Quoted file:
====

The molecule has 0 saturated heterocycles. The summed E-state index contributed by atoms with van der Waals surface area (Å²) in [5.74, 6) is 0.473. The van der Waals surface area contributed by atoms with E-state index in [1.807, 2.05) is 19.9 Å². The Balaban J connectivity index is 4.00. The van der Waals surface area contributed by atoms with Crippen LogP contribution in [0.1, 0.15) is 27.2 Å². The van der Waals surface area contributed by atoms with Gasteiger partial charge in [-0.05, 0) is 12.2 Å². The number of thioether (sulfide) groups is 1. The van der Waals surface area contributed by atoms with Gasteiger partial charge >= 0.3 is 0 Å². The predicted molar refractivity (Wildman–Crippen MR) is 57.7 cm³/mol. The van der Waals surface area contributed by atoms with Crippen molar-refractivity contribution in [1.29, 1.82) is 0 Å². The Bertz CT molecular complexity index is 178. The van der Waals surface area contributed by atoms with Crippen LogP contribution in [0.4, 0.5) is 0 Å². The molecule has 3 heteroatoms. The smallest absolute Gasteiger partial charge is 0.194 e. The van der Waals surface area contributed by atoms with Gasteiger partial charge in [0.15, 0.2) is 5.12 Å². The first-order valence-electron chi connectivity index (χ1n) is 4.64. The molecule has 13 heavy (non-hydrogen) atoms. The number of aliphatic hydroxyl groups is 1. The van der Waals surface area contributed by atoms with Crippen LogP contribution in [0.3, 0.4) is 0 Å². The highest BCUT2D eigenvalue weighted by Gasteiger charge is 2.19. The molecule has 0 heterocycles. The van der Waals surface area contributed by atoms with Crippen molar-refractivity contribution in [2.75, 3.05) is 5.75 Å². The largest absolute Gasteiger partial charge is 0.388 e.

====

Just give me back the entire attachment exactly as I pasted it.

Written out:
The molecule has 0 saturated heterocycles. The summed E-state index contributed by atoms with van der Waals surface area (Å²) in [5.74, 6) is 0.473. The van der Waals surface area contributed by atoms with E-state index in [1.807, 2.05) is 19.9 Å². The Balaban J connectivity index is 4.00. The van der Waals surface area contributed by atoms with Crippen LogP contribution in [0.1, 0.15) is 27.2 Å². The van der Waals surface area contributed by atoms with Gasteiger partial charge in [-0.05, 0) is 12.2 Å². The number of thioether (sulfide) groups is 1. The van der Waals surface area contributed by atoms with Gasteiger partial charge >= 0.3 is 0 Å². The predicted molar refractivity (Wildman–Crippen MR) is 57.7 cm³/mol. The van der Waals surface area contributed by atoms with Crippen molar-refractivity contribution in [1.29, 1.82) is 0 Å². The Bertz CT molecular complexity index is 178. The van der Waals surface area contributed by atoms with Crippen LogP contribution in [0.4, 0.5) is 0 Å². The molecule has 3 heteroatoms. The smallest absolute Gasteiger partial charge is 0.194 e. The van der Waals surface area contributed by atoms with Gasteiger partial charge in [0.15, 0.2) is 5.12 Å². The first-order valence-electron chi connectivity index (χ1n) is 4.64. The molecule has 13 heavy (non-hydrogen) atoms. The number of aliphatic hydroxyl groups is 1. The van der Waals surface area contributed by atoms with Crippen LogP contribution in [0.3, 0.4) is 0 Å². The highest BCUT2D eigenvalue weighted by Gasteiger charge is 2.19. The molecule has 0 heterocycles. The van der Waals surface area contributed by atoms with Crippen molar-refractivity contribution in [2.75, 3.05) is 5.75 Å². The largest absolute Gasteiger partial charge is 0.388 e.